Israel Goes to the Polls: What's Next for Netanyahu?
1. “The Right”: Two secular parties are truly to the right of center, Likud and HaBayit haYehudi. The former is a long-time coalition between three former smaller parties, by far the largest of which was Menachem Begin’s old Cheruth (“Freedom”) party (Likud means “Bloc”). It espouses a relatively free-market, liberal economic system and a relative hard line on territorial and other concessions to the “Palestinians,” though the party has officially embraced the “two-state solution” of the Oslo Accords being pushed by the EU and the U.S. Currently at 19 seats, the current polls suggest that Likud will probably win 20-25 seats in March.
HaBayit haYehudi (“The Jewish Home”) is a coalition of two former smaller parties, one by the same name and the other the Iggud ha-Le’ummi (“National Union”) party, each of which had held three seats in the Knesset before last. The two previous parties had been splinters of the old National Religious Party, which had come into existence shortly after statehood, and was the political expression of the religious Zionist ideology -- the old “Mizrachi” movement. Under the leadership of Naftali Bennett, a self-made millionaire, HaBayit haYehudi has become a very nationalist, hard-line party, only one of whose components, Tekuma (“Rising, Restoration”), can be considered “religious” in any sense. It grew to 12 seats in the last Knesset. There had been rumors that Tekuma might leave the party and run independently, but that has not happened (though some of its members have left; see below). Current polls suggest that HaBayit haYehudi is likely to gain around 15 seats in March.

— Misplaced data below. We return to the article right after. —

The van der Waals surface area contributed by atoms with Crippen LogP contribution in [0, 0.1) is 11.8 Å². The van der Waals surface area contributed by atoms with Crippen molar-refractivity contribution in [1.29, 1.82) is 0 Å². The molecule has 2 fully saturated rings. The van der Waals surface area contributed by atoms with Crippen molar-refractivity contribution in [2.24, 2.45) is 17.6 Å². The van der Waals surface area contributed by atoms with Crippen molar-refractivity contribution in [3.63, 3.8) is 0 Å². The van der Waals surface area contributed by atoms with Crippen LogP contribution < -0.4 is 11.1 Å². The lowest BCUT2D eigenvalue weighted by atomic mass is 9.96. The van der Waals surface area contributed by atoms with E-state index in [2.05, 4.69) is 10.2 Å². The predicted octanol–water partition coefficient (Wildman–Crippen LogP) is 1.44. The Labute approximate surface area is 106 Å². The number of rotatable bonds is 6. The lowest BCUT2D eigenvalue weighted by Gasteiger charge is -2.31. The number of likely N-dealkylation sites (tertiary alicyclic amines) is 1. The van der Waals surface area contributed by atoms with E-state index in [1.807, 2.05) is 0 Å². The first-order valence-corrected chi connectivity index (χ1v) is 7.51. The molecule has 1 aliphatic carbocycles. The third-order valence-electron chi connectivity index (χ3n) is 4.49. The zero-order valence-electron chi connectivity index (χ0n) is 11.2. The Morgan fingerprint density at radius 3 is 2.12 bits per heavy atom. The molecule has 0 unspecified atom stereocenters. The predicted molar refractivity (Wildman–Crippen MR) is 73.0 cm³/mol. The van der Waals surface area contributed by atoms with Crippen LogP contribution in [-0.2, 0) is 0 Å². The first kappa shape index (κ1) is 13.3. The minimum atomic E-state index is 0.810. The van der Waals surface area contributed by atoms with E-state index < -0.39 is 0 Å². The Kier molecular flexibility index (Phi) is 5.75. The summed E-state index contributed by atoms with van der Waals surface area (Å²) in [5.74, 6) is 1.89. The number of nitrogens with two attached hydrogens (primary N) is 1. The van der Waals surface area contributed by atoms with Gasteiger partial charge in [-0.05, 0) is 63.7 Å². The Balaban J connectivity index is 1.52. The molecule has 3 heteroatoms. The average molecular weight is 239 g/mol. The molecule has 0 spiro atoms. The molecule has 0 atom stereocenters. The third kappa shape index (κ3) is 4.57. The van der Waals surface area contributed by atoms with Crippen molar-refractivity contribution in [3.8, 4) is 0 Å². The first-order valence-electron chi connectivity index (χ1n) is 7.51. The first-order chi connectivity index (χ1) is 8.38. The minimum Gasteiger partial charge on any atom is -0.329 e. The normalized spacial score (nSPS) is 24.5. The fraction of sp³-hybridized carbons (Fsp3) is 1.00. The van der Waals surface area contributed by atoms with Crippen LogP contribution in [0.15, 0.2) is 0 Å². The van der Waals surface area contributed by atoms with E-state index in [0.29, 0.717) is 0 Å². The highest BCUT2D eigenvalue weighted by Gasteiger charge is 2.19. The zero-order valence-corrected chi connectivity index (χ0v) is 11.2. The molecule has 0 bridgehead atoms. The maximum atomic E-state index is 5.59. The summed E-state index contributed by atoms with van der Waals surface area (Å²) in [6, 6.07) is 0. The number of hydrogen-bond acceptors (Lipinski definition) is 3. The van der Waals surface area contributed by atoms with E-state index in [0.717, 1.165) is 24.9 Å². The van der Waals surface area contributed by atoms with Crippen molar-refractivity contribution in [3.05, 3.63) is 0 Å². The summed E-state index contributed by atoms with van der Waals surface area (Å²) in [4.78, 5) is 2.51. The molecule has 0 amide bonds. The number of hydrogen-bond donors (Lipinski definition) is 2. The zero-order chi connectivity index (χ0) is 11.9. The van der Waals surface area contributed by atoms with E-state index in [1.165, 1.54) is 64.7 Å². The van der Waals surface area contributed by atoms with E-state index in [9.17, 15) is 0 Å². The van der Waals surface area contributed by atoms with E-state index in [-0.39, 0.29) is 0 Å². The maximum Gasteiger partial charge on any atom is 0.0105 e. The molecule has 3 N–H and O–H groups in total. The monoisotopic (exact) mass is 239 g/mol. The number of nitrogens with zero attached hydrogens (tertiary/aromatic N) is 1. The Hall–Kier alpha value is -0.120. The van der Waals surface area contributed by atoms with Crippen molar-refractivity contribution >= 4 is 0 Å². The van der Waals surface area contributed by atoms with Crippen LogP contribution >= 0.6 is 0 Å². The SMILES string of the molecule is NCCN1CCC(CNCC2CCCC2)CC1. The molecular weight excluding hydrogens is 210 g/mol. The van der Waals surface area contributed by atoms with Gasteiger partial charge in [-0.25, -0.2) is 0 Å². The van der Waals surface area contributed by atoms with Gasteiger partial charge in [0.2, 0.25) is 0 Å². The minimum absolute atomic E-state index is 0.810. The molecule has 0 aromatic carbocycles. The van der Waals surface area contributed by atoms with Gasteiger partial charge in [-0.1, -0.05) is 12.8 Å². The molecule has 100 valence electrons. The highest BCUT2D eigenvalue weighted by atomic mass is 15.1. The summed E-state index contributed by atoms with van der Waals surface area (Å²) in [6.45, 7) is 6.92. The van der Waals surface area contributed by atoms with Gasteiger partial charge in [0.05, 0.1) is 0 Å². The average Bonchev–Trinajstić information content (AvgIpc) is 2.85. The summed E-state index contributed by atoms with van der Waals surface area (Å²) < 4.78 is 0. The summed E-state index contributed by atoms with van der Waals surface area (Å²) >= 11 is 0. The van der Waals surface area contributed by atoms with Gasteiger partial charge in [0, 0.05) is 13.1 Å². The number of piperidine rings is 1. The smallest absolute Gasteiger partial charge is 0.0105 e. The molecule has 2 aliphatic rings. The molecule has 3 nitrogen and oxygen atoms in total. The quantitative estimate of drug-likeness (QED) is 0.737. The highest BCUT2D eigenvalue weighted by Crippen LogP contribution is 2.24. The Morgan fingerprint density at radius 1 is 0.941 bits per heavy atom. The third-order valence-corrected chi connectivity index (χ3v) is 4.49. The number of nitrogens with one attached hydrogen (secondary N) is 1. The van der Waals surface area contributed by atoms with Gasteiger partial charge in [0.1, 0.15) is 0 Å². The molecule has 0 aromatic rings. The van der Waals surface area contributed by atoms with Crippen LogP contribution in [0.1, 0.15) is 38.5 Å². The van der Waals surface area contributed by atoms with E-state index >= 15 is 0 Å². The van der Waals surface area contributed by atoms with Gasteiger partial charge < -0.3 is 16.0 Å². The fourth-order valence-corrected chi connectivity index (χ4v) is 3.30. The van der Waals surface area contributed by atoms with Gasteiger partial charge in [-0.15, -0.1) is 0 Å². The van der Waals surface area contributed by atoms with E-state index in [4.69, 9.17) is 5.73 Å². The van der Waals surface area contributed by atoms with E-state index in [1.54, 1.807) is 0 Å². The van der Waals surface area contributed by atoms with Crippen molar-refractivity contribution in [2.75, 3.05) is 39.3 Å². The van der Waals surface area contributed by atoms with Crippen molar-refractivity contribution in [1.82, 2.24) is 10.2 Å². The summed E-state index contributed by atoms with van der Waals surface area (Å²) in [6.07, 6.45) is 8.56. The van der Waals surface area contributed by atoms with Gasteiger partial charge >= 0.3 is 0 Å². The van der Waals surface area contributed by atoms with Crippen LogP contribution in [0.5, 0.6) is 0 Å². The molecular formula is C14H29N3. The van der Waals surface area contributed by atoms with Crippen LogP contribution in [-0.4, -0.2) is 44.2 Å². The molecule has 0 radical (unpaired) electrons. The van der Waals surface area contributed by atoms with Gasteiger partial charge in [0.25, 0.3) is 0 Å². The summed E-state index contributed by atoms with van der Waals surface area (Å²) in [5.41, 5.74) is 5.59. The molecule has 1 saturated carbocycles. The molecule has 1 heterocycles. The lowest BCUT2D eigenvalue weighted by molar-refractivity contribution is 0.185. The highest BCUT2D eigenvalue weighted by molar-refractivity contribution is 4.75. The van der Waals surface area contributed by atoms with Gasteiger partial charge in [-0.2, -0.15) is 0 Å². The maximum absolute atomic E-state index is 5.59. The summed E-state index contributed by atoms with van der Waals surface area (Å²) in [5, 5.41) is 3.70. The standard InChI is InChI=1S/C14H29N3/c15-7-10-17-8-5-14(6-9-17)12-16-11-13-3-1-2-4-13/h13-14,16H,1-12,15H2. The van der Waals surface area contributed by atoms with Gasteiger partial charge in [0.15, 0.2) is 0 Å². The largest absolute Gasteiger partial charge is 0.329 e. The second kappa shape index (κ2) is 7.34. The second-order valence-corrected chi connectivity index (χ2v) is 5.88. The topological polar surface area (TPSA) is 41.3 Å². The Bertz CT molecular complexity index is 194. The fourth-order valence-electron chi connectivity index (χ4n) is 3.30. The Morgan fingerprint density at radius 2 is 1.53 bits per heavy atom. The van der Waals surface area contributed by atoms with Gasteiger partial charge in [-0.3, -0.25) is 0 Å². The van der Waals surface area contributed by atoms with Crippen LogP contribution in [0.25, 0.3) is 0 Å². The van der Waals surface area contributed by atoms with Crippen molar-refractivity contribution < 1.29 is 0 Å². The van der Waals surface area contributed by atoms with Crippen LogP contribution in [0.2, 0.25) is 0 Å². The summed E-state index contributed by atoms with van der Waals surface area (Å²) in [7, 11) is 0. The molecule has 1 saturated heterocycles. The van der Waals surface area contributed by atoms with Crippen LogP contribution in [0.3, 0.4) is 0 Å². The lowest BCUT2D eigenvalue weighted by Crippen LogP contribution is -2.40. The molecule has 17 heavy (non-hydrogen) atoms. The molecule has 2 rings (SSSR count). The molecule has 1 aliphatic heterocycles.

Also on the right, certain members of the old Iggud ha-Le’ummi party who ran as Otzma leYisrael (“Strength for Israel”) but failed to make the minimum threshold in the previous election are thinking of running again. Though current polls suggest that they will not pass the current threshold of 3.25%, they could nonetheless take votes and seats from the other parties of the Right.
2. “The Left”: The previous Knesset contained six parties which could be described as Leftists, ranging from: the Communists (who call themselves Chadash or “New”) with four seats; Meretz (“Energy”) with six seats; HaTenu’a (“The Movement”), Tzipi Livni’s party, also with six seats; Qadima (“Forward”), the rump of Ariel Sharon’s old party with two seats; Yesh ‘Atid (“There is a Future”), Ya’ir Lapid’s party, with 19 seats; and ‘Avoda (“Labor”) with 15 seats. Though the latter three would all try to characterize themselves as “centrist” parties, they are de facto Leftists in terms both of their domestic policies and their foreign policies (Labor is an official member of the Socialist International).
For the present election, Labor and Ha-Tenu’a have joined forces, and current polls suggest that they will stay roughly where they currently are, that is, with 20-25 seats (in most polls, Likud is one or two seats ahead of Labor/Ha-Tenu’a). Qadima is expected to disappear from the scene; Yesh ‘Atid is expected to decline as precipitously as Ya’ir Lapid’s popularity to around 10 seats; and Meretz and Chadash will probably remain the same.
3. “The Center”: Israeli politics in recent decades have been characterized by a secular search for the mythical center between Labor and Likud, a search which began in the 1980s with the formation of the now-defunct Shinui and Ratz parties. Such parties usually generate some excitement when first formed, and then rapidly decline as they inevitably move leftward. The current candidates for this “central” position are Yisrael Beytenu, originally a party whose constituents were primarily immigrants from the former USSR, which holds 11 seats at present; and a new party, Kulanu (“All of Us”), formed by Moshe Kachlon, a former Likudnik. Current polls suggest that Yisrael Beytenu (militantly secular and leftish domestically, mildly nationalistic in foreign policy) will decline to five to ten seats, and that Kachlon will similarly take between five and ten seats.